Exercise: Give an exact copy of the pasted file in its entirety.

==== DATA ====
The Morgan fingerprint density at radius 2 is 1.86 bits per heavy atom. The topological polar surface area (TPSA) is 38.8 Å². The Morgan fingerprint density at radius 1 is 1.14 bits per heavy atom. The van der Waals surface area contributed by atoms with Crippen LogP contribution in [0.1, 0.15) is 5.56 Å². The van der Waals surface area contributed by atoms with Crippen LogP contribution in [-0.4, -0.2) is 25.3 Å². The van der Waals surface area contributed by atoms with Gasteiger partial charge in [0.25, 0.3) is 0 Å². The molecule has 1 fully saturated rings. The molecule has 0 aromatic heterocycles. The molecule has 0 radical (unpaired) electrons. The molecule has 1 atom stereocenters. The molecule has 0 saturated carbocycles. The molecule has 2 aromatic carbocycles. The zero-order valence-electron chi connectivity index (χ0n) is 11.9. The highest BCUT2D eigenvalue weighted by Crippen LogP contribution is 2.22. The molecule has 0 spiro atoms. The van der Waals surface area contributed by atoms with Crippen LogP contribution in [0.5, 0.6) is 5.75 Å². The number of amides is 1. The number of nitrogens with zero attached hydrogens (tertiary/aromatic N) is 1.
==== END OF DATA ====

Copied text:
The Morgan fingerprint density at radius 2 is 1.86 bits per heavy atom. The topological polar surface area (TPSA) is 38.8 Å². The Morgan fingerprint density at radius 1 is 1.14 bits per heavy atom. The van der Waals surface area contributed by atoms with Crippen LogP contribution in [0.1, 0.15) is 5.56 Å². The van der Waals surface area contributed by atoms with Crippen LogP contribution in [-0.4, -0.2) is 25.3 Å². The van der Waals surface area contributed by atoms with Gasteiger partial charge in [0.25, 0.3) is 0 Å². The molecule has 1 fully saturated rings. The molecule has 0 aromatic heterocycles. The molecule has 0 radical (unpaired) electrons. The molecule has 1 atom stereocenters. The molecule has 0 saturated carbocycles. The molecule has 2 aromatic carbocycles. The zero-order valence-electron chi connectivity index (χ0n) is 11.9. The highest BCUT2D eigenvalue weighted by Crippen LogP contribution is 2.22. The molecule has 0 spiro atoms. The van der Waals surface area contributed by atoms with Crippen LogP contribution in [0.5, 0.6) is 5.75 Å². The number of amides is 1. The number of nitrogens with zero attached hydrogens (tertiary/aromatic N) is 1.